Google diversity chief said Jews have ‘insatiable appetite for war and killing’
search

The latest Jewish News

Read this week’s digital edition

Click Here

Google diversity chief said Jews have ‘insatiable appetite for war and killing’

Kamau Bobb wrote in a blog post in 2007 entitled 'If I Were A Jew', that Jews should have more 'compassion' because of the Shoah

Lee Harpin is the Jewish News's political editor

Google (Photo by Mitchell Luo on Unsplash)
Google (Photo by Mitchell Luo on Unsplash)

Google’s global head of diversity strategy once wrote a blog in which he alleged Jews have an “insatiable appetite for war and killing” and also claimed they should have more “compassion” because of the Holocaust.

Kamau Bobb-  the Global Lead for Diversity Strategy and Research at Google and the founding Senior Director of the Constellations Center for Equity in Computing at Georgia Tech – made the claim in a 2007 blog post published on his website and titled “If I Were A Jew”.

Bobb wrote: ‘If I were a Jew I would be concerned about my insatiable appetite for war and killing in defence of myself.

“Self defence is undoubtedly an instinct, but I would be afraid of my increasing insensitivity to the suffering of others.”

He also used the example of Kristallnacht, the Nazi pogrom against Jews in 1938, and the Holocaust victim Anne Frank to question why Israel lacks “compassion” towards Muslims in Gaza, Lebanon and the West Bank.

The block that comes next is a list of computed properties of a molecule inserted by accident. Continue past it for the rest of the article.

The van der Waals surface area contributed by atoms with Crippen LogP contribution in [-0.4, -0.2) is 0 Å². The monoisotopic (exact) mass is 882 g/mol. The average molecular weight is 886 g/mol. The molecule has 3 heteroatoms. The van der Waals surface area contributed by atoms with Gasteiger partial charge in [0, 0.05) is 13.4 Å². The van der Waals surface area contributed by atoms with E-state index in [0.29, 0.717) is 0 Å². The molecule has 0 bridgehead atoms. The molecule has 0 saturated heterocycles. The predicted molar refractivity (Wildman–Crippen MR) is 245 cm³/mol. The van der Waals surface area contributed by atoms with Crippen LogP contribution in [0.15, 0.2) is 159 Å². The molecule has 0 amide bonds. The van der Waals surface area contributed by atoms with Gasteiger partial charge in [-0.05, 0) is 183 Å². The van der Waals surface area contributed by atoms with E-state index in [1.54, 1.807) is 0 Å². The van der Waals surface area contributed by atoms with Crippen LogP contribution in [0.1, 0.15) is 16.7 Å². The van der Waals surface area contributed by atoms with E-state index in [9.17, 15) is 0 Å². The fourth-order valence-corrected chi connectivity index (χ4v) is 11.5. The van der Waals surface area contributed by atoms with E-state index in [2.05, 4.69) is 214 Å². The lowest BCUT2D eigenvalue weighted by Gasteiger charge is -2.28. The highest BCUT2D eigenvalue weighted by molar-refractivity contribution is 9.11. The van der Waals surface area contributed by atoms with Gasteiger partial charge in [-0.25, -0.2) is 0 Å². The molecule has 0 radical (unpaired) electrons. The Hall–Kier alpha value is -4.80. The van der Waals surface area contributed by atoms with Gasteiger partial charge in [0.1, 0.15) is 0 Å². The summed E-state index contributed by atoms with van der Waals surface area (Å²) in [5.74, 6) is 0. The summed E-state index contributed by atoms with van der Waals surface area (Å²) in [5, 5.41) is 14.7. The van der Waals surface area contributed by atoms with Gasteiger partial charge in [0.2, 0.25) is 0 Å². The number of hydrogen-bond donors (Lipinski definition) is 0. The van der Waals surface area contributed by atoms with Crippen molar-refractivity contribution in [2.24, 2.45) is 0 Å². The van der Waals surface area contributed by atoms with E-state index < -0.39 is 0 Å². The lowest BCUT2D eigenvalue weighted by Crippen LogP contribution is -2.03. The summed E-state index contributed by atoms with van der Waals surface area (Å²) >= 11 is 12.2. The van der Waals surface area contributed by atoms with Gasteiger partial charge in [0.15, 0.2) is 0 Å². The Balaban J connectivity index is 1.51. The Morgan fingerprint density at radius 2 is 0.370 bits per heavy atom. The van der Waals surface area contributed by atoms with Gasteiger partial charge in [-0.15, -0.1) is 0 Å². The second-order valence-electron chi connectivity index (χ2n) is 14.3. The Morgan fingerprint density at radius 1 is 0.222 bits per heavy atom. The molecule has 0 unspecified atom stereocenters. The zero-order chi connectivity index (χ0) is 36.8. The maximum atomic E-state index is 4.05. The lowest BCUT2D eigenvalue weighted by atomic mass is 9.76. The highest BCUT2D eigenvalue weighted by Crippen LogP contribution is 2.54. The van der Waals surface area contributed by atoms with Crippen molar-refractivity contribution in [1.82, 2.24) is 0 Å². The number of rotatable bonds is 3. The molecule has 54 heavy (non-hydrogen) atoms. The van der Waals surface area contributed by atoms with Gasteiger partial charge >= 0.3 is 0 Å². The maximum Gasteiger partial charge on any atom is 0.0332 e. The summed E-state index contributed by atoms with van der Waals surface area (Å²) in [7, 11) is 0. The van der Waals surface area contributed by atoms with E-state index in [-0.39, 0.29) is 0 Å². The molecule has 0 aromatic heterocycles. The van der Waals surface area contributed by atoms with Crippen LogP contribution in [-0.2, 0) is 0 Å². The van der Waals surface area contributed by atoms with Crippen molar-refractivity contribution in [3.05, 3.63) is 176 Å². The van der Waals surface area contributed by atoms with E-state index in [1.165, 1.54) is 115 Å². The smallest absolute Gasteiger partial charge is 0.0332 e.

“My greatest torment would be that I’ve misinterpreted the identity offered by my history and transposed spiritual and human compassion with self righteous impunity,” he wrote in the blog.

The 14 year-old post was highlighted in a report by the Washington Free Beacon.

Google and Bobb did not immediately respond to requests from multiple news organisation for comment over the blog.

But Michael Dickson, director of the Stand With Us organisation tweeted: “All of this begs the question whether (1) Google did due diligence when selecting Kamau Bobb for the sensitive position of global Google DEI (diversity, equity and inclusion) Director and (2) whether he should remain in these positions.”